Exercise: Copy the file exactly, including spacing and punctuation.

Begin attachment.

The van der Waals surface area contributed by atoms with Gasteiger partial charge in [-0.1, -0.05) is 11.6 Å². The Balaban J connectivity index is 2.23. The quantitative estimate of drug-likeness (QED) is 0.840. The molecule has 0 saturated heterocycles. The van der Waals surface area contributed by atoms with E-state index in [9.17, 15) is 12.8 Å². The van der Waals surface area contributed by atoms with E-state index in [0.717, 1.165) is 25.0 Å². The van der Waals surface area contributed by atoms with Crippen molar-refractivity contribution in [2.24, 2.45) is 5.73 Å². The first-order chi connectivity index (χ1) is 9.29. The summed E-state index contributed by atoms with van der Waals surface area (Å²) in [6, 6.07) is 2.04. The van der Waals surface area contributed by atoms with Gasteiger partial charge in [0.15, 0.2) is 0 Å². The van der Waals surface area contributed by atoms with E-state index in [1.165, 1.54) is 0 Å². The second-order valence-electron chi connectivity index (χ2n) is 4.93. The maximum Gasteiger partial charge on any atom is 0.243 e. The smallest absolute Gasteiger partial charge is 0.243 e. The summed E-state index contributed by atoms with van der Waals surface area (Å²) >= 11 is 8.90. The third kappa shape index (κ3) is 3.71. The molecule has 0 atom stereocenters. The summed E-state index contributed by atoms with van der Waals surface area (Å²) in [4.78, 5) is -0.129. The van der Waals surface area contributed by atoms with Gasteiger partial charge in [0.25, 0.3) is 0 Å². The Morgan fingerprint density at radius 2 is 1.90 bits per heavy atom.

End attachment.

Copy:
The van der Waals surface area contributed by atoms with Gasteiger partial charge in [-0.1, -0.05) is 11.6 Å². The Balaban J connectivity index is 2.23. The quantitative estimate of drug-likeness (QED) is 0.840. The molecule has 0 saturated heterocycles. The van der Waals surface area contributed by atoms with E-state index in [9.17, 15) is 12.8 Å². The van der Waals surface area contributed by atoms with E-state index in [0.717, 1.165) is 25.0 Å². The van der Waals surface area contributed by atoms with Crippen molar-refractivity contribution in [2.24, 2.45) is 5.73 Å². The first-order chi connectivity index (χ1) is 9.29. The summed E-state index contributed by atoms with van der Waals surface area (Å²) in [6, 6.07) is 2.04. The van der Waals surface area contributed by atoms with Gasteiger partial charge in [0.15, 0.2) is 0 Å². The van der Waals surface area contributed by atoms with E-state index in [1.165, 1.54) is 0 Å². The second-order valence-electron chi connectivity index (χ2n) is 4.93. The maximum Gasteiger partial charge on any atom is 0.243 e. The smallest absolute Gasteiger partial charge is 0.243 e. The summed E-state index contributed by atoms with van der Waals surface area (Å²) >= 11 is 8.90. The third kappa shape index (κ3) is 3.71. The molecule has 0 atom stereocenters. The summed E-state index contributed by atoms with van der Waals surface area (Å²) in [4.78, 5) is -0.129. The van der Waals surface area contributed by atoms with Gasteiger partial charge in [0.25, 0.3) is 0 Å². The Morgan fingerprint density at radius 2 is 1.90 bits per heavy atom.